David A. McLaughlin for the plaintiffs.
John P. Graceffa for Lumbermens Mutual Casualty Company.
The plaintiff, Alyssa Murphy, was severely injured by an automobile operated and owned by the defendant, Christopher Noonan. She brought a negligence action against Noonan and a declaratory judgment action against the Lumbermens Mutual Casualty Company (Lumbermens) to determine if a personal catastrophe liability policy issued by it to Noonan's mother provided coverage for him in this accident. On a motion for summary judgment filed by Lumbermens, the judge in the Superior Court ruled that no coverage was provided under the policy and allowed final judgment to enter under Mass.R.Civ.P. Rule 54(b), 365 Mass. 821 (1974). The plaintiffs appealed.
The policy provides that Lumbermens "will pay that portion of the damages for personal injury or property damage a covered person is legally responsible for which exceeds the retained limit." The parties do not dispute that Noonan is a covered person (that term is defined to include "family member[s]"). At issue is the interpretation to be given to exclusion clause (c), which provides that the policy does not apply to "[a]n auto owned by a family member or furnished for his regular use. This exclusion does not apply to you or to an auto you own. . . ."
The plaintiffs contend that the clause is ambiguous, for it does not state that it applies to covered persons or personal injuries caused by an auto owned or furnished for the regular use of a family member. They argue also that the clause is susceptible of only two reasonable interpretations, one being that the exclusion applies only to third persons operating an auto owned or regularly used by a family member and the second, that it applies only to property damage. While it is ordinarily true that ambiguities found in an insurance policy are to be resolved against an insurer and the construction more favorable to the insured is to be adopted. Morin v. Massachusetts Blue Cross, Inc., 365 Mass. 379 , 384 (1974); Pinheiro v. Medical Malpractice Joint Underwriting Assn. of Mass. 406 Mass. 288 , 294
(1989), it is equally true that a court cannot alter the clear terms of a contract and by doing so place the parties in a position different than that for which they bargained. Thomas v. Hartford Acc. & Indem. Co., 398 Mass. 782 , 784 (1986). Jefferson Ins. Co. of New York v. Holyoke, 23 Mass. App. Ct. 472 , 474-476 (1987).
When the language of the exclusionary clause is given its plain meaning in the context of the entire insurance contract, Save-Mor Supermarkets, Inc. v. Skelly Detective Serv., Inc., 359 Mass. 221 , 226 (1971); Jefferson Ins. Co. of New York v. Holyoke, 23 Mass. App. Ct. at 475-476, it is susceptible of only one interpretation: liability coverage does not extend to automobiles owned by or furnished for the regular use of the named insured's family members. Other courts have reached the same or similar conclusions. Sheehan v. Lumbermens Mut. Cas. Co., 504 So. 2d 776, 780 (Fla. Dist. Ct. App. 1987)(personal catastrophe policy). Thomas v. Estate of Grunsten, 492 So. 2d 201, 203-204 (La. Ct. App. 1986) (personal excess indemnity policy of Aetna Casualty and Surety Company). See also South Carolina Ins. Co. v. Heuer, 402 So. 2d 480 (Fla. Dist. Ct. App. 1981)(automobile policy). To adopt the interpretation urged by the plaintiffs would distort the plain language of the policy, Save-Mor Supermarkets, Inc. v. Skelly Detective Serv., Inc., 359 Mass. at 227, and render inexplicable or useless other exclusionary clauses such as (b) "[d]amage to property a covered person owns"; (e) "[w]atercraft"; (g) "[a]ny auto, recreational vehicle or watercraft other than a sailboat, while preparing for or engaging in any race, speed contest or any other competitive event"; and (h) "[a]ircraft." See Worcester Mut. Ins. Co. v. Marnell, 398 Mass. 240 , 245 (1986).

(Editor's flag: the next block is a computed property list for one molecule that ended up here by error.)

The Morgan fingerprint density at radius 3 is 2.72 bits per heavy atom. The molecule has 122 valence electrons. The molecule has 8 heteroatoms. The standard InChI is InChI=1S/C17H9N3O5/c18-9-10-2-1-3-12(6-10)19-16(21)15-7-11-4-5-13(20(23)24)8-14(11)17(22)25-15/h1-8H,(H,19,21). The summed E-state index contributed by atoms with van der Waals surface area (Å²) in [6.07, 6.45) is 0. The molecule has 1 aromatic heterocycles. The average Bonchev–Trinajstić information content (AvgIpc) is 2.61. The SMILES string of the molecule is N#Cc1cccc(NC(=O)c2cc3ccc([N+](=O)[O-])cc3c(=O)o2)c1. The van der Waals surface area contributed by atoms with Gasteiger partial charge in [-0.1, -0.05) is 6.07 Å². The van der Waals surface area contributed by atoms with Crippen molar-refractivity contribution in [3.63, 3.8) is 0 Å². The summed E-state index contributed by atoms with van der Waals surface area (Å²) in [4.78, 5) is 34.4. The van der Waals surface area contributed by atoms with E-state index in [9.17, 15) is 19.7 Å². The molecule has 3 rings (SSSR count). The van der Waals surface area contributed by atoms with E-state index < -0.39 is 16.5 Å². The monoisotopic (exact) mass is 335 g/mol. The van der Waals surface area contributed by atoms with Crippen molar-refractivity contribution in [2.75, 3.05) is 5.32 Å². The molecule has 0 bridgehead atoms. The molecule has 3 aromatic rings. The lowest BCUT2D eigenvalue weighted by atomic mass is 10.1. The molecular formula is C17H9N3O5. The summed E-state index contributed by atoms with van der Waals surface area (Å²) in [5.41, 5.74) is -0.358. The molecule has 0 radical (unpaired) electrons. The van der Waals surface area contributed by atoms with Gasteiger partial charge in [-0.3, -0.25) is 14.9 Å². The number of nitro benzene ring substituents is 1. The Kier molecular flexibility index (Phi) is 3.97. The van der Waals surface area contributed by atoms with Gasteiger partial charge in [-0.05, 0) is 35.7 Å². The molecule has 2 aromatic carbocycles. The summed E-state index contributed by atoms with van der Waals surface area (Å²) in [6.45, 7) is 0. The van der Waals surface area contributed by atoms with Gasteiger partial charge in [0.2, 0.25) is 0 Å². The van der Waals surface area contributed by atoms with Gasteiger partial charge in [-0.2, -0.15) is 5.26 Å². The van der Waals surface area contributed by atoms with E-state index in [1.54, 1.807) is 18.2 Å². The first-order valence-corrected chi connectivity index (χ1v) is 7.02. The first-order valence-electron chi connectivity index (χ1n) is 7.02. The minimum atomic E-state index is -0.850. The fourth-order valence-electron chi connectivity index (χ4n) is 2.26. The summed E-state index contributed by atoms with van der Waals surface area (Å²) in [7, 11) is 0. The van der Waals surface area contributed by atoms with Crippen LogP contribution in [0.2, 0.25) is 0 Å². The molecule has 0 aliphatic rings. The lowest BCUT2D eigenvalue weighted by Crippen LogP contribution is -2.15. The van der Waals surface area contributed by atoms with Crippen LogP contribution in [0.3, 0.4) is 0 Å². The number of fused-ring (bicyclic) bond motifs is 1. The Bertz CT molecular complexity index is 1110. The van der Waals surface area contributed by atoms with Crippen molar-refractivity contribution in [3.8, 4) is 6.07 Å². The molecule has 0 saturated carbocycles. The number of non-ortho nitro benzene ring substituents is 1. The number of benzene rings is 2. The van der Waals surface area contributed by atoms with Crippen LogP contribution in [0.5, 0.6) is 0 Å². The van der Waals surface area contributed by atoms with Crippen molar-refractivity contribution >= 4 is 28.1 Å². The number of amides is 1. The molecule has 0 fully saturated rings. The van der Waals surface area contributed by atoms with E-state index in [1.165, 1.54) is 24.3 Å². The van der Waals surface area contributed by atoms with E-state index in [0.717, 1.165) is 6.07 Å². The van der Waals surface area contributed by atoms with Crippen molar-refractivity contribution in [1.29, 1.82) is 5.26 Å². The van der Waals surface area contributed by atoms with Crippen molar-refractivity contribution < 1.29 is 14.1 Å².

The judge correctly ruled as matter of law that the clear and unambiguous terms of the exclusion clause (c) precluded recovery for the injuries caused to the plaintiff by Christopher Noonan's car.
[Note 1] J. Douglas Murphy, the father of Alyssa Murphy, in his individual capacity and as next friend of Alyssa Murphy.
[Note 2] Lumbermens Mutual Casualty Company.